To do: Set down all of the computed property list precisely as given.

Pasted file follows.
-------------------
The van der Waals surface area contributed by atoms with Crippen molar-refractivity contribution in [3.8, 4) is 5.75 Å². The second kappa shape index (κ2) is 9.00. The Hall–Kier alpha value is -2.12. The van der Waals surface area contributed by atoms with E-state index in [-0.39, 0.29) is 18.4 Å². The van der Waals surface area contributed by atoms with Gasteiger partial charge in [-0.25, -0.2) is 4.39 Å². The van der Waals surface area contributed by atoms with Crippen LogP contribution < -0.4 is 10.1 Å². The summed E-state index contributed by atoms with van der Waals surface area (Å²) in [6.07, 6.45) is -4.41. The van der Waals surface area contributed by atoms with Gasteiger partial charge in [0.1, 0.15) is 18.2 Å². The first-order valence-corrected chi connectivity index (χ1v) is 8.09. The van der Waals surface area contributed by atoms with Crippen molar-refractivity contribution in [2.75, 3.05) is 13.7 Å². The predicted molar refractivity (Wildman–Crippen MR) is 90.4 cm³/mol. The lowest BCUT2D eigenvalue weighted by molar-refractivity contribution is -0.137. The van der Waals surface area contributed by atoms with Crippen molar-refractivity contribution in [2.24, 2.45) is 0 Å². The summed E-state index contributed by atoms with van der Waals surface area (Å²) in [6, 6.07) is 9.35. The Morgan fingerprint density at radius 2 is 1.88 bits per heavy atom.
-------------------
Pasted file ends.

The van der Waals surface area contributed by atoms with Crippen molar-refractivity contribution in [3.8, 4) is 5.75 Å². The second kappa shape index (κ2) is 9.00. The Hall–Kier alpha value is -2.12. The van der Waals surface area contributed by atoms with E-state index in [-0.39, 0.29) is 18.4 Å². The van der Waals surface area contributed by atoms with Gasteiger partial charge in [-0.25, -0.2) is 4.39 Å². The van der Waals surface area contributed by atoms with Crippen LogP contribution < -0.4 is 10.1 Å². The summed E-state index contributed by atoms with van der Waals surface area (Å²) in [6.07, 6.45) is -4.41. The van der Waals surface area contributed by atoms with Gasteiger partial charge in [0.1, 0.15) is 18.2 Å². The first-order valence-corrected chi connectivity index (χ1v) is 8.09. The van der Waals surface area contributed by atoms with Crippen molar-refractivity contribution in [2.75, 3.05) is 13.7 Å². The predicted molar refractivity (Wildman–Crippen MR) is 90.4 cm³/mol. The lowest BCUT2D eigenvalue weighted by molar-refractivity contribution is -0.137. The van der Waals surface area contributed by atoms with Crippen molar-refractivity contribution in [2.24, 2.45) is 0 Å². The summed E-state index contributed by atoms with van der Waals surface area (Å²) in [6, 6.07) is 9.35. The Morgan fingerprint density at radius 2 is 1.88 bits per heavy atom.